Claycord Online Museum – Concord’s Turtle Creek Neighborhood

April 18, 2018 19:00 pm · 15 comments

turtlecreek

turtlecreek1

water

Look at that, it’s the Turtle Creek neighborhood in Concord (before all the homes were built).

As you can see, the sewer pipes were about to be placed underground, and the water tanks on the hill stood all alone.

ABOUT THE CLAYCORD ONLINE MUSEUM: The Claycord Online Museum is made up of historical photos, documents & anything else that has to do with the history of our area.

If you have any old photos or items that you’d like to place in the Claycord Online Museum, just scan or take a photo of them, and send them to the following address: news@claycord.com. It doesn’t matter what it is, even if it’s just an old photo of your house, a scan of an old advertisement or an artifact that you’d like us to see, send it in and we’ll put it online!

Click on the tag below titled “Claycord Online Museum” to view other items!

Kirkwood April 18, 2018 at 7:13 PM

A pic seems to be shot from Treat with Cape Cod Village at the photographer’s back, some time in the 70’s.

Silva April 18, 2018 at 7:29 PM

Yes there were.

anon April 18, 2018 at 7:34 PM

My friend was renting a house there and his neighbor showed us her wall in her house was sinking and I told her the house were built on a natural spring.

Mir24 April 18, 2018 at 8:44 PM

I remember those fields!! We lived in Canterbury Vllage in the 70s and had to cut through there to get to CVHS if we missed the bus!

Gitittogether April 18, 2018 at 9:04 PM

Where are the turtles? 🐢🐢🐢

RunnerDope April 18, 2018 at 10:10 PM

Probably taken in 1972-73.

Justifiable Languor April 19, 2018 at 7:16 AM

O dear. The lovely hills. Now gone.

I can’t figure out how there can be a housing shortage, with tens of thousands of homeless wandering around. San Diego, L.A., SF. Every metropolis has this problem. With all those peeps out of homes, how can there be a shortage?

Just a thought.

Covfee April 19, 2018 at 8:10 AM

The is not a shortage of dwellings, rather a shortage of dwellings that people can afford and that banks are willing to take a loss on. As the market value is increasing, more of the bank owned properties are starting to be on offer, but they are again unaffordable for many people.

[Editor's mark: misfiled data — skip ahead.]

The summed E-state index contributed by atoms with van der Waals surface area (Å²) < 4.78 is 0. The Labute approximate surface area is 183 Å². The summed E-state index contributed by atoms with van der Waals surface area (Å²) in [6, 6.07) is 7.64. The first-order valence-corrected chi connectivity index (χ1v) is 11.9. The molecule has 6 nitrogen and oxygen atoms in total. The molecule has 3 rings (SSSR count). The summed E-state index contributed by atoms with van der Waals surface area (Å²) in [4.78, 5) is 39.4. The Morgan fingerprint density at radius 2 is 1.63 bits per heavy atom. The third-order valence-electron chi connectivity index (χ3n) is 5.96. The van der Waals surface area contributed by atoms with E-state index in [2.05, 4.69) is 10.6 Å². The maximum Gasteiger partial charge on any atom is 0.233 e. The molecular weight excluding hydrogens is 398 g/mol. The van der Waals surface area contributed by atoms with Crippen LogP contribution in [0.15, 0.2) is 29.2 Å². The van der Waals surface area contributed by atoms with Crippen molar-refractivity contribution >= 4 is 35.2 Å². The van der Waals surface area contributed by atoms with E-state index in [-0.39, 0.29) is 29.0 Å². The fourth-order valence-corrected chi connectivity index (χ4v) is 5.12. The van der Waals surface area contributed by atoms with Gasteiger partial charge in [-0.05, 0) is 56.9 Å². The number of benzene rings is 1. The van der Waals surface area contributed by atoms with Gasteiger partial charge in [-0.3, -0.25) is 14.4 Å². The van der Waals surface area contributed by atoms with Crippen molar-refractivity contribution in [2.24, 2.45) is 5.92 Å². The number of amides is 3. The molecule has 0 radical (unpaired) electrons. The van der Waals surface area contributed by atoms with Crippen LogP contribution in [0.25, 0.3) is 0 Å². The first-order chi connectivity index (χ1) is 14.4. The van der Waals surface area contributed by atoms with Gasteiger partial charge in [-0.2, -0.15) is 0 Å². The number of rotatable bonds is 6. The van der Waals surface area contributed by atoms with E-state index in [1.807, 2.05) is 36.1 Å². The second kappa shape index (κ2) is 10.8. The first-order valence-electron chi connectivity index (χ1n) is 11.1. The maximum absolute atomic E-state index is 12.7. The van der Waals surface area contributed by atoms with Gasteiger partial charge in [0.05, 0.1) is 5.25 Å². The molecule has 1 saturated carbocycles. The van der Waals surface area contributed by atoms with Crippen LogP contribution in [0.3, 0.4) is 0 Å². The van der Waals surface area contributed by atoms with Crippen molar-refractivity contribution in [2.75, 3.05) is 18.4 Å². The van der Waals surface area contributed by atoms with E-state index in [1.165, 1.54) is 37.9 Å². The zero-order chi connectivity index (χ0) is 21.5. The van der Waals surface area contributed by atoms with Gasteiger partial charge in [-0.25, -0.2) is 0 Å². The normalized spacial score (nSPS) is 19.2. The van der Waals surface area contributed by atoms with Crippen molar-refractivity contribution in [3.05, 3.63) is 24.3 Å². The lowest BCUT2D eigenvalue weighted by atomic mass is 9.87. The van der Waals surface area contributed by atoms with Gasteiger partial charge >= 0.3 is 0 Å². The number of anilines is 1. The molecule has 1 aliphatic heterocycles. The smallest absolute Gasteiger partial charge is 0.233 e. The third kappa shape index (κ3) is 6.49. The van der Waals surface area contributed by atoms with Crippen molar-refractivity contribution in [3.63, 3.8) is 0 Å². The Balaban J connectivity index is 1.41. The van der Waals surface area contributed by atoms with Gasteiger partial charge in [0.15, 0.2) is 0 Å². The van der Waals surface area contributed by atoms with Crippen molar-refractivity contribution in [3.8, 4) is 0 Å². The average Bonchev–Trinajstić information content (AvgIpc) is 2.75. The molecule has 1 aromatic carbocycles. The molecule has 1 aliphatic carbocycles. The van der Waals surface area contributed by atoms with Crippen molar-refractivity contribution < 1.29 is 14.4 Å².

TIFOKCIS April 19, 2018 at 9:04 AM

Some people cannot accept the facts. The drunken drugged out bums don’t want to work and live like civilized humans. They don’t want a house, a home………….they want to drink and drug.

Anon April 19, 2018 at 3:06 PM

The condo we purchased on Bel Air Drive in 1996 for $70k sold for $380k last month according to the newspaper. Later we purchased a home for $210k, they’re going in the $700-850 range. Both our properties are less than a mile from these tanks.

Although you see many victims of substance abuse living on the streets, most homeless persons are children, whose parents are on hard times living on the street. There’s a county program that connects these homeless families with local churches to provide food, temporary shelter, even help homeless kids with homework (yes, you can be homeless and attend school or have a really low paying job). Those who complain about the homeless should instead direct their energies to programs such as these.

TIFOKCIS April 19, 2018 at 9:01 AM

Used to ride our bikes all over that area. Now kids ride their virtual bikes on the couch.

RunnerDope April 19, 2018 at 10:36 AM

We used to run from YVHS to CVHS and back over the hills and the dirt roads of Cowell for X-Country workouts. The canal trail was fenced and locked back then (’65-’68) so we had to snake through the subdivisions.

THE ANIMAL April 19, 2018 at 11:52 AM

Should of left the land open……………………..

Randy April 19, 2018 at 12:21 PM

And in 30 years they will be saying that about the Navy weapons station

Joe killer April 20, 2018 at 3:00 PM

That is the spot I learned to ride my 1st. YZ80 . the bike was brandnew, it was 1976 if my memory is correct.

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